The close of the foregoing chapter tells us that by the sons of Noah, or among the sons of Noah, the nations were divided in the earth after the flood, that is, were distinguished into several tribes or colonies; and, the places having grown too strait for them, it was either appointed by Noah, or agreed upon among his sons, which way each several tribe or colony should steer its course, beginning with the countries that were next them, and designing to proceed further and further, and to remove to a greater distance from each other, as the increase of their several companies should require. Thus was the matter well settled, one hundred years after the flood, about the time of Peleg’s birth; but the sons of men, it should seem, were loth to disperse into distant places; they thought the more the merrier and the safer, and therefore they contrived to keep together, and were slack to go to possess the land which the Lord God of their fathers had given them (Josh. 18:3), thinking themselves wiser than either God or Noah. Now here we have,
I. The advantages which befriended their design of keeping together, 1. They were all of one language, Gen. 11:1. If there were any different languages before the flood, yet Noah’s only, which it is likely was the same with Adam’s, was preserved through the flood, and continued after it. Now, while they all understood one another, they would be the more likely to love one another, and the more capable of helping one another, and the less inclinable to separate one from another. 2. They found a very convenient commodious place to settle in (Gen. 11:2), a plain in the land of Shinar, a spacious plain, able to contain them all, and a fruitful plain, able, according as their present numbers were, to support them all, though perhaps they had not considered what room there would be for them when their numbers should be increased. Note, Inviting accommodations, for the present, often prove too strong temptations to the neglect of both duty and interest, as it respects futurity.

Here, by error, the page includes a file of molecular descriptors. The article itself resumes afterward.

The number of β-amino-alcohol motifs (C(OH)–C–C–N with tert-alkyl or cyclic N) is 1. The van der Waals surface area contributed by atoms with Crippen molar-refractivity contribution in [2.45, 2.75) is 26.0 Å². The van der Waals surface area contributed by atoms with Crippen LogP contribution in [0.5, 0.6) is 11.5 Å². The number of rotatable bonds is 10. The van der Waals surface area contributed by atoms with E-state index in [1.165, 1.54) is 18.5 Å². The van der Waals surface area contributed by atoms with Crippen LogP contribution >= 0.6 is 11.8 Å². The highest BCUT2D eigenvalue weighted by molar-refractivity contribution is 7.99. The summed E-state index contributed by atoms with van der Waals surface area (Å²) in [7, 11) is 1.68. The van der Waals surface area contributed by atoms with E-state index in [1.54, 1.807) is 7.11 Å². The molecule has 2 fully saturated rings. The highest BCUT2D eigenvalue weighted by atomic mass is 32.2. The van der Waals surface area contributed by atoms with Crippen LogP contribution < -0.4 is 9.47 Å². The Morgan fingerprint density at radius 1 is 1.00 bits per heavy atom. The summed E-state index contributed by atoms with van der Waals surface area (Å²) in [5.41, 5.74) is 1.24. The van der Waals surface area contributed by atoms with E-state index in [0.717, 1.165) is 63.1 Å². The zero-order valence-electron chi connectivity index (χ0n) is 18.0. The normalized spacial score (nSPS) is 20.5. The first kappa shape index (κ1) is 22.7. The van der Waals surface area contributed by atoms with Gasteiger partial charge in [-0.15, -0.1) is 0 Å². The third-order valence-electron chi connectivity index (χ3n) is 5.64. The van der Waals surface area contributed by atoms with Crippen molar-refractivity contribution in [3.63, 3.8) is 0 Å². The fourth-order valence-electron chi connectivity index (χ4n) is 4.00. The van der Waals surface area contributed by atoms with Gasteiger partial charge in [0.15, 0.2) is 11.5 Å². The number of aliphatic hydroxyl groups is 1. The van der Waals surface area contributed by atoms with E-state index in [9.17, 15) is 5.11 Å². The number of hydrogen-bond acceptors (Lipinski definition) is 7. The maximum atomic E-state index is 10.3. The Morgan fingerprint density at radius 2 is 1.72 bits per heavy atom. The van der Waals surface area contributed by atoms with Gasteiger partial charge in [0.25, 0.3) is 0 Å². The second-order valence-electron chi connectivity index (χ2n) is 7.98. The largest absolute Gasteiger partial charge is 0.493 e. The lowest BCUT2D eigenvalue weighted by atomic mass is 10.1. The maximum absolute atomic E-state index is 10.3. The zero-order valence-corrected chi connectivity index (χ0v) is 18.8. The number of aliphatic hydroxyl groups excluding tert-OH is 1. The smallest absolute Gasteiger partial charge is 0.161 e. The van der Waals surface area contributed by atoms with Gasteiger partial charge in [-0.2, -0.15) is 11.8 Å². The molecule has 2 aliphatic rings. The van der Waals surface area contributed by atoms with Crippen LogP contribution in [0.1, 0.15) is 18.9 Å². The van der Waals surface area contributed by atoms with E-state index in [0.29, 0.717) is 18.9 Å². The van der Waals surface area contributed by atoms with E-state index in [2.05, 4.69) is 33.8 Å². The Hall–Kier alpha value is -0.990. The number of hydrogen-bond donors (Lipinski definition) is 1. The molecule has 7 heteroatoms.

II. The method they took to bind themselves to one another, and to settle together in one body. Instead of coveting to enlarge their borders by a peaceful departure under the divine protection, they contrived to fortify them, and, as those that were resolved to wage war with Heaven, they put themselves into a posture of defence. Their unanimous resolution is, Let us build ourselves a cityand a tower. It is observable that the first builders of cities, both in the old world (Gen. 4:17), and in the new world here, were not men of the best character and reputation: tents served God’s subjects to dwell in; cities were first built by those that were rebels against him and revolters from him. Observe here,
1. How they excited and encouraged one another to set about this work. They said, Go to, let us make brick (Gen. 11:3), and again, (Gen. 11:4), Go to, let us build ourselves a city; by mutual excitements they made one another more daring and resolute. Note, Great things may be brought to pass when the undertakers are numerous and unanimous, and stir up one another. Let us learn to provoke one another to love and to good works, as sinners stir up and encourage one another to wicked works. See Ps. 122:1; Isa. 2:3, 5; Jer. 50:5.